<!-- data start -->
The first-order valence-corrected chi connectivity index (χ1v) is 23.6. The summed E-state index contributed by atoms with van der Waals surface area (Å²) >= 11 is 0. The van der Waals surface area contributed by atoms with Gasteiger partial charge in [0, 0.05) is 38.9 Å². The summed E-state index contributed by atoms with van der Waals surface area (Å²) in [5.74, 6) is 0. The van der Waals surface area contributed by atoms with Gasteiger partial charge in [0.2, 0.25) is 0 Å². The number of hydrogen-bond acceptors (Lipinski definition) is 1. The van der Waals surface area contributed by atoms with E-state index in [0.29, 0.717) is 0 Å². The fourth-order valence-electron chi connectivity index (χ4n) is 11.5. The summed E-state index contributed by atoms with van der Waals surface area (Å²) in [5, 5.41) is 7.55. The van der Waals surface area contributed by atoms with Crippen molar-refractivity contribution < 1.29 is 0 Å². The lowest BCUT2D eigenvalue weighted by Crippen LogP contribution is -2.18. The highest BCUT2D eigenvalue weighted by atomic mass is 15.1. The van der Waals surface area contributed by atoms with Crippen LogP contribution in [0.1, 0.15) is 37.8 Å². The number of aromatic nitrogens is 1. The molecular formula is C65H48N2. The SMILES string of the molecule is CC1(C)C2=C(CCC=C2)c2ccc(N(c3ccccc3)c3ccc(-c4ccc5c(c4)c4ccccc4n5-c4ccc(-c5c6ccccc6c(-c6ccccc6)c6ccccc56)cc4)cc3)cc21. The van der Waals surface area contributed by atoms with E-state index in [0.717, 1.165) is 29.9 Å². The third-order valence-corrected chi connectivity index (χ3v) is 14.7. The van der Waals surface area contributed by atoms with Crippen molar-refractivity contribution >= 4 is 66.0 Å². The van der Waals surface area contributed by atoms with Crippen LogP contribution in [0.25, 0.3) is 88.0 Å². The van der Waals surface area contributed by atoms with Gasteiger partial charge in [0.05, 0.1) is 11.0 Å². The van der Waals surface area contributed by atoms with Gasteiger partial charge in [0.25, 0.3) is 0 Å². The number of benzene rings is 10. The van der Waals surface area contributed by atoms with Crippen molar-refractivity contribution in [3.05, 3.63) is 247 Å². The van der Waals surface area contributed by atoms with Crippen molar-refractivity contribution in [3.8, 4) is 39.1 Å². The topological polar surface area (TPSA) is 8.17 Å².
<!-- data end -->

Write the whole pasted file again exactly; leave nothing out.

The first-order valence-corrected chi connectivity index (χ1v) is 23.6. The summed E-state index contributed by atoms with van der Waals surface area (Å²) >= 11 is 0. The van der Waals surface area contributed by atoms with Gasteiger partial charge in [0, 0.05) is 38.9 Å². The summed E-state index contributed by atoms with van der Waals surface area (Å²) in [5.74, 6) is 0. The van der Waals surface area contributed by atoms with Gasteiger partial charge in [0.2, 0.25) is 0 Å². The number of hydrogen-bond acceptors (Lipinski definition) is 1. The van der Waals surface area contributed by atoms with E-state index in [0.29, 0.717) is 0 Å². The fourth-order valence-electron chi connectivity index (χ4n) is 11.5. The summed E-state index contributed by atoms with van der Waals surface area (Å²) in [5, 5.41) is 7.55. The van der Waals surface area contributed by atoms with Crippen molar-refractivity contribution < 1.29 is 0 Å². The lowest BCUT2D eigenvalue weighted by Crippen LogP contribution is -2.18. The highest BCUT2D eigenvalue weighted by atomic mass is 15.1. The van der Waals surface area contributed by atoms with Crippen LogP contribution in [0.1, 0.15) is 37.8 Å². The number of aromatic nitrogens is 1. The molecular formula is C65H48N2. The SMILES string of the molecule is CC1(C)C2=C(CCC=C2)c2ccc(N(c3ccccc3)c3ccc(-c4ccc5c(c4)c4ccccc4n5-c4ccc(-c5c6ccccc6c(-c6ccccc6)c6ccccc56)cc4)cc3)cc21. The van der Waals surface area contributed by atoms with E-state index in [0.717, 1.165) is 29.9 Å². The third-order valence-corrected chi connectivity index (χ3v) is 14.7. The van der Waals surface area contributed by atoms with Crippen molar-refractivity contribution >= 4 is 66.0 Å². The van der Waals surface area contributed by atoms with Crippen LogP contribution in [0.25, 0.3) is 88.0 Å². The van der Waals surface area contributed by atoms with Gasteiger partial charge in [0.05, 0.1) is 11.0 Å². The van der Waals surface area contributed by atoms with Gasteiger partial charge in [0.25, 0.3) is 0 Å². The number of benzene rings is 10. The van der Waals surface area contributed by atoms with Crippen molar-refractivity contribution in [3.05, 3.63) is 247 Å². The van der Waals surface area contributed by atoms with Crippen molar-refractivity contribution in [3.8, 4) is 39.1 Å². The topological polar surface area (TPSA) is 8.17 Å².